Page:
– learning whether these additives have been grown on mould, extracted with solvents or other chemicals, made from wood pulp, or genetically modified?

Before the amazing doctors and dietitians get cross with me….I know there are many of them that know and understand the impact additives have on our bodies. They have taken the time. They have read the research. They are educating and advising their clients about them. I know we have some of them in our community!

Unfortunately, this isn’t the norm though.

Dietitians need to follow outdated nutritional rules and advice. We know our current Australian Dietary Guidelines aren’t working for us. 63% of Australians aged 18 and over are overweight or obese. The incidence of asthma is increasing. Mental health issues are skyrocketing, as are cancer rates. Diabetes is increasing at alarming rates.

Can we honestly say that our current dietary guidelines are working for us with these statistics?

I hear stories from our community about how shocked they are with the recommendations from a dietitian. A typical example:

Good fats such as butter, cream and ghee told to be replaced with margarine, canola or sunflower oils.

Has anyone seen the ingredients of margarine?

It looks something like this:

“Vegetable oils (min 49% canola oil), water, salt, emulsifier 322 (from soy), 471), milk solids, preservatives (202), food acid (270), natural colour (160a), vitamins A and D, flavour

We know the research tells us that emulsifiers disrupt our microbiome.

We know that preservatives are linked to asthma, skin irritations and hyperactivity.

We know that flavour could comprise any number of chemicals!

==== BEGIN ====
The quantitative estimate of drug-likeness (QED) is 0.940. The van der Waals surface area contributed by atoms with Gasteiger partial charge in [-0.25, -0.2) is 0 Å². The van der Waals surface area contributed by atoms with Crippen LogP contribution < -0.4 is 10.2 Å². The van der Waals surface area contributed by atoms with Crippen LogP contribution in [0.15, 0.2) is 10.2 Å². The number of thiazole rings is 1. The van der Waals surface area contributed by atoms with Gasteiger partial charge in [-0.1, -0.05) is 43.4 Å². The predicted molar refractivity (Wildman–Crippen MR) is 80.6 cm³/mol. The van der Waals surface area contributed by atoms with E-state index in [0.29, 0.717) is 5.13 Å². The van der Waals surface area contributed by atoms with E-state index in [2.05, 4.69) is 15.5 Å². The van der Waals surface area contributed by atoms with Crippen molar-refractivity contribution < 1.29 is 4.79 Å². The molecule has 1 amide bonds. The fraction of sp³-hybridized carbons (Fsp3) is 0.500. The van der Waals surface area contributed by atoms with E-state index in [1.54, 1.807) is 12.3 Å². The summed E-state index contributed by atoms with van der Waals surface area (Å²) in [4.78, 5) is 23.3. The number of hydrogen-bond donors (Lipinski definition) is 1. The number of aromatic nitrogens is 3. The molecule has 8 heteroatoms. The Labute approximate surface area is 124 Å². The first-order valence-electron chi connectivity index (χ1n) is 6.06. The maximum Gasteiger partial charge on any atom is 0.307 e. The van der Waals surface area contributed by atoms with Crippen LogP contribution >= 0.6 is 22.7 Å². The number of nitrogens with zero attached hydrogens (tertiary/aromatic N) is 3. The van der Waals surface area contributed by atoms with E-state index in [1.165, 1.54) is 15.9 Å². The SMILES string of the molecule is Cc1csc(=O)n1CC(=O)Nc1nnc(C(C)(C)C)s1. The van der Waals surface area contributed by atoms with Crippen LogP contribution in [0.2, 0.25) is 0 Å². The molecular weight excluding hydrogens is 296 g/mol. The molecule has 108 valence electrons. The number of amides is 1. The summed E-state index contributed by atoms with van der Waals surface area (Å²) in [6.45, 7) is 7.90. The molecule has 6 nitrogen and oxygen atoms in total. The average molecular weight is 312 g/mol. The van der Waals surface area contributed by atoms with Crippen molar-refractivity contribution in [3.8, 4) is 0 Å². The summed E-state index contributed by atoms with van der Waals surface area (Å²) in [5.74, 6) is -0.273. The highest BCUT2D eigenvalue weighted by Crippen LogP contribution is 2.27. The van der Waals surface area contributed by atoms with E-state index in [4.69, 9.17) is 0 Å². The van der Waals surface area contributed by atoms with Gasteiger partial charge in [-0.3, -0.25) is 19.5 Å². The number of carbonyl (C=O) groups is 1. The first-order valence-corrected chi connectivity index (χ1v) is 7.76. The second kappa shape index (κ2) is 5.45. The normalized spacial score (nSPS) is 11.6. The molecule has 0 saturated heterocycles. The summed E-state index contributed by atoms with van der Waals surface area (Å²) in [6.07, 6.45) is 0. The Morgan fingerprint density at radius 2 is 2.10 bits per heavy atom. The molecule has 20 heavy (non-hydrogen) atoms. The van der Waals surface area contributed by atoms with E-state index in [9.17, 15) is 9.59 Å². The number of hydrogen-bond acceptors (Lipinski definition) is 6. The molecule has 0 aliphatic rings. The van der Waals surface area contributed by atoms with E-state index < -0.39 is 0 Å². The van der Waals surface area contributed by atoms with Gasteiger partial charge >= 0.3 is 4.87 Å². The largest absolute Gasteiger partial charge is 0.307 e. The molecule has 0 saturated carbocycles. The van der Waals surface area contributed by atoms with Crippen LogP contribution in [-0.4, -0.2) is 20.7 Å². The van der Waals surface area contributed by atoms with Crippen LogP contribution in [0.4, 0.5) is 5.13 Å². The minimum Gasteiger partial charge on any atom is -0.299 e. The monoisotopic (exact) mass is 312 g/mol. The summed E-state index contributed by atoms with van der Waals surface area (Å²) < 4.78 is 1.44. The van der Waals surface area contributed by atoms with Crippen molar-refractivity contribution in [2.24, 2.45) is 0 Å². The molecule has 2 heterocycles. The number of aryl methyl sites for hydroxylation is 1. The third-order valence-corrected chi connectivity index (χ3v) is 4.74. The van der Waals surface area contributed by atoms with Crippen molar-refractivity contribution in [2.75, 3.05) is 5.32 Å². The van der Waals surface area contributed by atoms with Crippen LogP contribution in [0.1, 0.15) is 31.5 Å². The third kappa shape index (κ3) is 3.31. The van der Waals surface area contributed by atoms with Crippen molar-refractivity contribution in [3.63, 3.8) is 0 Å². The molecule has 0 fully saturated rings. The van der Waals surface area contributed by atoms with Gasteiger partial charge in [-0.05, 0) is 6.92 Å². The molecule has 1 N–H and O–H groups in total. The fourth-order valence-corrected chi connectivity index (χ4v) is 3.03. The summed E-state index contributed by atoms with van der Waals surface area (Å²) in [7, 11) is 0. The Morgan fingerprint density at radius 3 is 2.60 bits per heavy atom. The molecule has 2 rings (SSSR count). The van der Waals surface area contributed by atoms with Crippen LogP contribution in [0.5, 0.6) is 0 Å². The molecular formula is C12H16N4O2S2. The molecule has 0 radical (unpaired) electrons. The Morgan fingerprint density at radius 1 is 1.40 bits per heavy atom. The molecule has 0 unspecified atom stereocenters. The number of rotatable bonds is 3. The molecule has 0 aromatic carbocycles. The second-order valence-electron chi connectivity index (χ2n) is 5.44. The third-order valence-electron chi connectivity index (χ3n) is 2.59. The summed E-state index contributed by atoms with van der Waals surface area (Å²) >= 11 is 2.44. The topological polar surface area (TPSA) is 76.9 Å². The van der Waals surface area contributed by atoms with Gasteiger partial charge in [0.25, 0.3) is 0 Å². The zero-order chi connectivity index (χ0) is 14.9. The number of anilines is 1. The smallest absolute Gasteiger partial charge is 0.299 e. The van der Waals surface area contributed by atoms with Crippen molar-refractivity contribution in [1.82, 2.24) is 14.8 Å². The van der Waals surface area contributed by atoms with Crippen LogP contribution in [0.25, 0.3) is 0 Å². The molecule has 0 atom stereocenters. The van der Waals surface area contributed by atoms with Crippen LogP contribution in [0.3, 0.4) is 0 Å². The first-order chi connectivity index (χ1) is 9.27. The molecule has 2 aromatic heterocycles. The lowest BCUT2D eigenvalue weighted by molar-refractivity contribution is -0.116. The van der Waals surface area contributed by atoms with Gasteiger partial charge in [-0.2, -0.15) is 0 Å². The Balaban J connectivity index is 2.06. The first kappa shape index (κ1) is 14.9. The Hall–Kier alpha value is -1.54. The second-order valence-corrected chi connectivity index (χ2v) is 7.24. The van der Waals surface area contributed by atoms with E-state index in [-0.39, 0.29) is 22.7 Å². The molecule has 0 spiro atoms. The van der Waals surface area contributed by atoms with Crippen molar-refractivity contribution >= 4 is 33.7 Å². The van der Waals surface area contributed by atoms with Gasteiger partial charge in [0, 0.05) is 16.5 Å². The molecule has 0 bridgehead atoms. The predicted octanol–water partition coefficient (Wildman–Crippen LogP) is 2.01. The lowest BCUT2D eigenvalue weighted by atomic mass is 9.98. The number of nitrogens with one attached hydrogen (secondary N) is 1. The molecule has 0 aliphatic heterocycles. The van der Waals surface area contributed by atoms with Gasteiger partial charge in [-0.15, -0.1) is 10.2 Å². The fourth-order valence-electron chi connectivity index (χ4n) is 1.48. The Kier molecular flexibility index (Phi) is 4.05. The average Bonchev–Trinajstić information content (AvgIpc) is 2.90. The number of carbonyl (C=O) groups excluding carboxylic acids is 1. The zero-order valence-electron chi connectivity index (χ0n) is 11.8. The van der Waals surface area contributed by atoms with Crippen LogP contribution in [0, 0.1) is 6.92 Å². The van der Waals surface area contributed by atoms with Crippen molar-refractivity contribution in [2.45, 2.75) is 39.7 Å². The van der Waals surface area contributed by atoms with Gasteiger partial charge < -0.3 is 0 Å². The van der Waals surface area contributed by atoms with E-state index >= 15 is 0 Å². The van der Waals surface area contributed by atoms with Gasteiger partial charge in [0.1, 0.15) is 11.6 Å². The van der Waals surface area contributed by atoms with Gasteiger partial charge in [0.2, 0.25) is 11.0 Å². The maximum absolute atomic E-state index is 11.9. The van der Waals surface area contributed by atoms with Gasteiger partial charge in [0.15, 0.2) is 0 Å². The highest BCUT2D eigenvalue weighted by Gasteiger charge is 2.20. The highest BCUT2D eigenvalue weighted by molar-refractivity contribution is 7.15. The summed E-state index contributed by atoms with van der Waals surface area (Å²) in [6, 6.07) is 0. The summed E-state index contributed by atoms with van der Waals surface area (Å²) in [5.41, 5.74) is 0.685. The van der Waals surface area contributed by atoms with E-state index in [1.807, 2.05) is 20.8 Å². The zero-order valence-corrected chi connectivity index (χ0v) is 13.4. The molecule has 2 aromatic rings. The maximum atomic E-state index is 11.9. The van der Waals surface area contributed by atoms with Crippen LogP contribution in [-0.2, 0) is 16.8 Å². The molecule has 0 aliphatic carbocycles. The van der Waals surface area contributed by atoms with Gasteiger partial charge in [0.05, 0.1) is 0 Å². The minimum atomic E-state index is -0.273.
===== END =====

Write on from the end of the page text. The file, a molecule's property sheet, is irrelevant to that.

Why would you recommend this option over butter, cream or ghee where the ingredients are:

Cream, salt


A dietitian is required to adhere to The Australian Dietary Guidelines.

They are wanting to do the right thing and help people. The guidelines they are following are grossly outdated.

It takes time for the science to catch up.
It takes time for the science to be incorporated into new curriculums.
It takes time for this to flow through into practice rooms.

You need to ask yourself – do you want to wait?

Will it actually happen?

We know that The Dieticians Association of Australia (DAA) has been under the spot light for its links with Big Food. It’s funding from corporate partners such as Nestle, Arnott’s and other big food companies.
The DAA is being very transparent with its corporate partnership arrangements currently. There is still some way to go to restore the public’s faith in their independence though. It will take time.

4. Do you need to be a dietician to take responsibility for your heath?

We give all our power away to medical practitioners and dieticians.

Yes they have done a lot of study.

Yes they are very knowledgeable.

So are you.
You have the right to question.
You have the right to investigate.
You have the right to follow your intuition.

Don’t give your power away. Do your own research. Verify information that has been shared with you. Whether that information comes from a doctor, dietitian, family member, friend or me).

Do your own research.
Draw your own conclusions.

You don’t need to be a dietitian to take responsibility for your own health.

I personally have made the decision that I am not going to wait. My family’s health is my responsibility. It will be too late by the time the changes happen. I’m not sure if it will happen in my lifetime. I truly hope that it does!

What are your thoughts? I would love to hear them. Leave me a comment below.


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Frankie Bell - Additive Free Kids

Frankie Bell is the Managing Director of Additive Free Kids. Frankie is a food coach, mentor and is one of Australia’s leading activists against additives in food. 

Frankie is a Mum to 5 boys and has personal experience working through the damaging effects of additives to resolve multiple health issues and behavioural problems in her own children. It became Frankie’s purpose to help other families achieve the same improvement in their families.

These changes can be overwhelming, especially for time poor parents. Frankie has done all the hard work for families to ensure they have access to additive free food anytime, anywhere.